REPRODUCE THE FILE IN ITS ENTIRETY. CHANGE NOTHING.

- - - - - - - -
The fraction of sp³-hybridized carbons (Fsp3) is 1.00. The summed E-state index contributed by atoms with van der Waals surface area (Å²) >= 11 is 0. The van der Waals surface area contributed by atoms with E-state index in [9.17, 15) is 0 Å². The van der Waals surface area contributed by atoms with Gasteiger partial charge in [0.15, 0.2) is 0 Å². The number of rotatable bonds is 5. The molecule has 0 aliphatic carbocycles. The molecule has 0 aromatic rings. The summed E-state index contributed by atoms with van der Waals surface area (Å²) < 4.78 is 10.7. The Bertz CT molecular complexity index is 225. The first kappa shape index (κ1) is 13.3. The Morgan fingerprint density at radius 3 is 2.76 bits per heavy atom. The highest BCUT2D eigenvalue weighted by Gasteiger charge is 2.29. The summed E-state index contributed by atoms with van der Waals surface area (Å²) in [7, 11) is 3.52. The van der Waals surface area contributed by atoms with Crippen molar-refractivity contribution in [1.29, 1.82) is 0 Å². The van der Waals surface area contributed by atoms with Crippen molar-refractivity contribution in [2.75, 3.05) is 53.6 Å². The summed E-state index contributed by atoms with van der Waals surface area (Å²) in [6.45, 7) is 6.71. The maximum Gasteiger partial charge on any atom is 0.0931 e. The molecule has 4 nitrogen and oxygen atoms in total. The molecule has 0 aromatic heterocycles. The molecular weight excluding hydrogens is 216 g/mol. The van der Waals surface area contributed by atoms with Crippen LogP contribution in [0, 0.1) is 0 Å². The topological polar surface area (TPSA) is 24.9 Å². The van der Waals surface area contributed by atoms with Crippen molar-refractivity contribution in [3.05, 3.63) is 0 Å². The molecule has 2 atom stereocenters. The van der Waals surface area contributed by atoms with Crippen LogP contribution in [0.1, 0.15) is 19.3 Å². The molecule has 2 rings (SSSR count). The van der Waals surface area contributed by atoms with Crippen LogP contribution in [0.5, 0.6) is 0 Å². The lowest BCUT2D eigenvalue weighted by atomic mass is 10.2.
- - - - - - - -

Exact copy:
The fraction of sp³-hybridized carbons (Fsp3) is 1.00. The summed E-state index contributed by atoms with van der Waals surface area (Å²) >= 11 is 0. The van der Waals surface area contributed by atoms with E-state index in [9.17, 15) is 0 Å². The van der Waals surface area contributed by atoms with Gasteiger partial charge in [0.15, 0.2) is 0 Å². The number of rotatable bonds is 5. The molecule has 0 aliphatic carbocycles. The molecule has 0 aromatic rings. The summed E-state index contributed by atoms with van der Waals surface area (Å²) < 4.78 is 10.7. The Bertz CT molecular complexity index is 225. The first kappa shape index (κ1) is 13.3. The Morgan fingerprint density at radius 3 is 2.76 bits per heavy atom. The highest BCUT2D eigenvalue weighted by Gasteiger charge is 2.29. The summed E-state index contributed by atoms with van der Waals surface area (Å²) in [7, 11) is 3.52. The van der Waals surface area contributed by atoms with Crippen molar-refractivity contribution in [1.29, 1.82) is 0 Å². The van der Waals surface area contributed by atoms with Crippen molar-refractivity contribution in [2.75, 3.05) is 53.6 Å². The summed E-state index contributed by atoms with van der Waals surface area (Å²) in [6.45, 7) is 6.71. The maximum Gasteiger partial charge on any atom is 0.0931 e. The molecule has 4 nitrogen and oxygen atoms in total. The molecule has 0 aromatic heterocycles. The molecular weight excluding hydrogens is 216 g/mol. The van der Waals surface area contributed by atoms with Crippen LogP contribution in [0, 0.1) is 0 Å². The topological polar surface area (TPSA) is 24.9 Å². The van der Waals surface area contributed by atoms with Crippen molar-refractivity contribution in [3.05, 3.63) is 0 Å². The molecule has 2 atom stereocenters. The van der Waals surface area contributed by atoms with Crippen LogP contribution in [0.1, 0.15) is 19.3 Å². The molecule has 2 rings (SSSR count). The van der Waals surface area contributed by atoms with Crippen LogP contribution in [0.5, 0.6) is 0 Å². The lowest BCUT2D eigenvalue weighted by atomic mass is 10.2.